And that's how torture generates confessions.
Last week, Khalid Sheikh Mohammed allegedly confessed to orchestrating the 9/11 attacks, coordinating planned attacks on 16 other countries, and personally killing Daniel Pearl. But he seems to have no real idea how the 9/11 hijackers were recruited, it is unlikely that al-Qaeda would have had one person orchestrate attacks in 17 countries from a single location, and there is videotaped evidence that Khalid Sheikh Mohammed did not, in fact, kill Daniel Pearl. So what are we to make of this? Reuters quotes the experts:
Robert Baer, a former official at the Central Intelligence Agency, said Mohammed's rambling testimony raised suspicions about his treatment by CIA interrogators.Waterboarding has traditionally been referred to as water torture. President Bush admitted that the CIA had been using controversial "interrogation techniques" on Mohammed in a September 2006 speech, and Vice President Dick Cheney notoriously approved of water torture in a radio interview a month later. It seems reasonably certain that Khalid Sheikh Mohammed has in fact been tortured in a secret CIA prison over the past four years, and it should surprise nobody that he is telling the CIA what he thinks they want to hear.
He cited the alleged practice of "waterboarding", a technique to extract confession by submerging a prisoner and making him think he is about to drown.
"Once you rough up a witness with waterboarding, they figure out what narrative you want and that's the narrative they tell. And that suspicion is always going to be out there. That's what we're left with," Baer said.
This is not to say that Khalid Sheikh Mohammed did not play a significant role in planning the 9/11 attacks. There is good intelligence suggesting that he did. But in his latest round of confessions, he took credit for planning the attacks "from A to Z"--something that he would probably not have been able to do from outside the United States. And to present himself as the global mastermind of al-Qaeda only serves to distract Americans from the real al-Qaeda leader: Osama bin Laden, who remains frustratingly beyond our reach.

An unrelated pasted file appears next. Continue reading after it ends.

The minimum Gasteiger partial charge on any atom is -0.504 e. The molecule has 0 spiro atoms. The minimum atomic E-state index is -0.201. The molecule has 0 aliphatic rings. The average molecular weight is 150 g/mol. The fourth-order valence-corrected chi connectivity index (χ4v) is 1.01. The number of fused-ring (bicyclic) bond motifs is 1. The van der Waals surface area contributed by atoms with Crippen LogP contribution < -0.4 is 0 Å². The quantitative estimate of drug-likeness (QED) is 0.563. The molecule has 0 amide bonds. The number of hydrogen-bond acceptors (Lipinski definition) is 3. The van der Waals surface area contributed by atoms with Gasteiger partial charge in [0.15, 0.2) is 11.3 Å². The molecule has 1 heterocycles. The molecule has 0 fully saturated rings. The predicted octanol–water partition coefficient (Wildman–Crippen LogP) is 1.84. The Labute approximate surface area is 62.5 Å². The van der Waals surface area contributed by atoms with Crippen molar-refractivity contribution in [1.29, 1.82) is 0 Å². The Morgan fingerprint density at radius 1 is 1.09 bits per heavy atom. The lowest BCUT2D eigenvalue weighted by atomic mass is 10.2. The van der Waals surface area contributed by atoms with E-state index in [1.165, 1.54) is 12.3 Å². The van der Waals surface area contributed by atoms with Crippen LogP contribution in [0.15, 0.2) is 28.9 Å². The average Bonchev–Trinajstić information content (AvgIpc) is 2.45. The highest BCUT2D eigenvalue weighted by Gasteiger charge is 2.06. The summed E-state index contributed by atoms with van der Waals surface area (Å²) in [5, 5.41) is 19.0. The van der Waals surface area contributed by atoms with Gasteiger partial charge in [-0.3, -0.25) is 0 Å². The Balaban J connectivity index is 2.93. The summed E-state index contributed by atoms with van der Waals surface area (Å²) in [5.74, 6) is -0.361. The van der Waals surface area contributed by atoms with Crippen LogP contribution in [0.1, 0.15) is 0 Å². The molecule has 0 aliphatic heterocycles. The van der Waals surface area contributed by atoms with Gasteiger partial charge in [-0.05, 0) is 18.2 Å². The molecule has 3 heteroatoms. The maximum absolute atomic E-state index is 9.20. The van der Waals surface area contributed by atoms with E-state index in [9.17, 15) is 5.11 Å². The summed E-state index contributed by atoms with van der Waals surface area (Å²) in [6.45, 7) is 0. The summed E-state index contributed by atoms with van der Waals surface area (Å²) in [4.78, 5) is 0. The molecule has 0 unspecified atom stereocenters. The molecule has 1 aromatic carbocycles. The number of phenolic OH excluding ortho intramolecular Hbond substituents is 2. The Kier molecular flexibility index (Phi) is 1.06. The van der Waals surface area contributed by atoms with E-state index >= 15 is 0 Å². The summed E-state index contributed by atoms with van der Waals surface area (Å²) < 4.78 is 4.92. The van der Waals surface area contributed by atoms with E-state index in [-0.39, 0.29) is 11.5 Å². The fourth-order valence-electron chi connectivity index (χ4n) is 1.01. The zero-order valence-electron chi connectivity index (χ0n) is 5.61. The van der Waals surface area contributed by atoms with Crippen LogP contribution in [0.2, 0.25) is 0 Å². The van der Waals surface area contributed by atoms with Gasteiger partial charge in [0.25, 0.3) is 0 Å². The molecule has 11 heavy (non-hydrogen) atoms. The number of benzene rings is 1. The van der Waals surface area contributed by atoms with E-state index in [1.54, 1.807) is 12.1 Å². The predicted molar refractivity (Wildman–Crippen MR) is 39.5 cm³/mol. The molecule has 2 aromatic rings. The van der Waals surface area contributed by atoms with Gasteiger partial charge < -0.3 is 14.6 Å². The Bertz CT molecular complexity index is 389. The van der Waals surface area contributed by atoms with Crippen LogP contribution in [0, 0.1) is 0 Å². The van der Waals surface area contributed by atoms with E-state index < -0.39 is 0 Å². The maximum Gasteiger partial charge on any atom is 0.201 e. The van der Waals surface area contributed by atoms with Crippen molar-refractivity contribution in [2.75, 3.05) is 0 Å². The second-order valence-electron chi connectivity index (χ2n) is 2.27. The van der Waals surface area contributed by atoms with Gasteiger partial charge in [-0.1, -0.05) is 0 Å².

It could also be helpful to President Bush's sagging approval ratings--which leaves us to consider the disturbing possibility that the administration "amped up" the torture of Khalid Sheikh Mohammed to serve a political, rather than counterterrorism, agenda.
I have no sympathy for Khalid Sheikh Mohammed, but his confessions, which range from unlikely to demonstrably false, only serve to demonstrate why torture is as ineffective as it is inhumane. It is a sad testimony to what fear of terrorism has done to our government when officials can capture someone, stick him in a secret prison and torture him for four years until he says what the administration believes the American people want to hear, and tout this as a sign of progress. To quote from O'Brien's speech in Nineteen Eighty-Four:
The Russians persecuted heresy more cruelly than the Inquisition had done ... Before they exposed their victims to public trial, they deliberately set themselves to destroy their dignity. They wore them down by torture and solitude until they were despicable, cringing wretches, confessing whatever was put into their mouths, covering themselves with abuse, accusing and sheltering behind one another, whimpering for mercy.This is not the American way. We were a better country than this before 9/11--and we must become that country again.